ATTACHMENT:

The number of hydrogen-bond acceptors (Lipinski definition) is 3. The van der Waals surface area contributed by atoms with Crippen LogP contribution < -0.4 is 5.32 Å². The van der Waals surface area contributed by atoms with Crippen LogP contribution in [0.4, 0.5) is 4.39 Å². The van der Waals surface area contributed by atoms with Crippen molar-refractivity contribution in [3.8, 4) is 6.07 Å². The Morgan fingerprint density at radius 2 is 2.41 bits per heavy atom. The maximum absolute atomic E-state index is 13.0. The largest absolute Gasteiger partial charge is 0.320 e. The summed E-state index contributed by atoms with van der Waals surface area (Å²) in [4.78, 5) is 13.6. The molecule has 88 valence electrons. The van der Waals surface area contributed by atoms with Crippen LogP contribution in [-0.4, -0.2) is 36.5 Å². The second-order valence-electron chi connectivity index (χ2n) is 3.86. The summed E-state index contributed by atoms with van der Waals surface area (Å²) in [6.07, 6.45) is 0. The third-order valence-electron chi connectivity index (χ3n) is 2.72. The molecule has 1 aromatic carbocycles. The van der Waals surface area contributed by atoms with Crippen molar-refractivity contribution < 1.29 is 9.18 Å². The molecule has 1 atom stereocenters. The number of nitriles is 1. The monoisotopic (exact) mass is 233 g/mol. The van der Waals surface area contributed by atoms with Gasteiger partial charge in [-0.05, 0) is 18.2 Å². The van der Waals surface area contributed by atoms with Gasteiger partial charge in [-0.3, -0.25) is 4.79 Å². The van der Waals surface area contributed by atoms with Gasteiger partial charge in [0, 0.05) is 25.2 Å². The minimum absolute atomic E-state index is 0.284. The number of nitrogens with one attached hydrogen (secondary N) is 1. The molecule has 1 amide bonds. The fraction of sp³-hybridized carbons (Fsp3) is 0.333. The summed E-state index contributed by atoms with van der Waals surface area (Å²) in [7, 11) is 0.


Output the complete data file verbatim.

The number of hydrogen-bond acceptors (Lipinski definition) is 3. The van der Waals surface area contributed by atoms with Crippen LogP contribution < -0.4 is 5.32 Å². The van der Waals surface area contributed by atoms with Crippen LogP contribution in [0.4, 0.5) is 4.39 Å². The van der Waals surface area contributed by atoms with Crippen molar-refractivity contribution in [3.8, 4) is 6.07 Å². The Morgan fingerprint density at radius 2 is 2.41 bits per heavy atom. The maximum absolute atomic E-state index is 13.0. The largest absolute Gasteiger partial charge is 0.320 e. The summed E-state index contributed by atoms with van der Waals surface area (Å²) in [4.78, 5) is 13.6. The molecule has 88 valence electrons. The van der Waals surface area contributed by atoms with Crippen LogP contribution in [-0.4, -0.2) is 36.5 Å². The second-order valence-electron chi connectivity index (χ2n) is 3.86. The summed E-state index contributed by atoms with van der Waals surface area (Å²) in [6.07, 6.45) is 0. The third-order valence-electron chi connectivity index (χ3n) is 2.72. The molecule has 1 aromatic carbocycles. The van der Waals surface area contributed by atoms with Crippen molar-refractivity contribution < 1.29 is 9.18 Å². The molecule has 1 atom stereocenters. The number of nitriles is 1. The monoisotopic (exact) mass is 233 g/mol. The van der Waals surface area contributed by atoms with Gasteiger partial charge in [-0.05, 0) is 18.2 Å². The van der Waals surface area contributed by atoms with Gasteiger partial charge in [-0.3, -0.25) is 4.79 Å². The van der Waals surface area contributed by atoms with Gasteiger partial charge in [0, 0.05) is 25.2 Å². The minimum absolute atomic E-state index is 0.284. The number of nitrogens with one attached hydrogen (secondary N) is 1. The molecule has 1 amide bonds. The fraction of sp³-hybridized carbons (Fsp3) is 0.333. The summed E-state index contributed by atoms with van der Waals surface area (Å²) in [7, 11) is 0.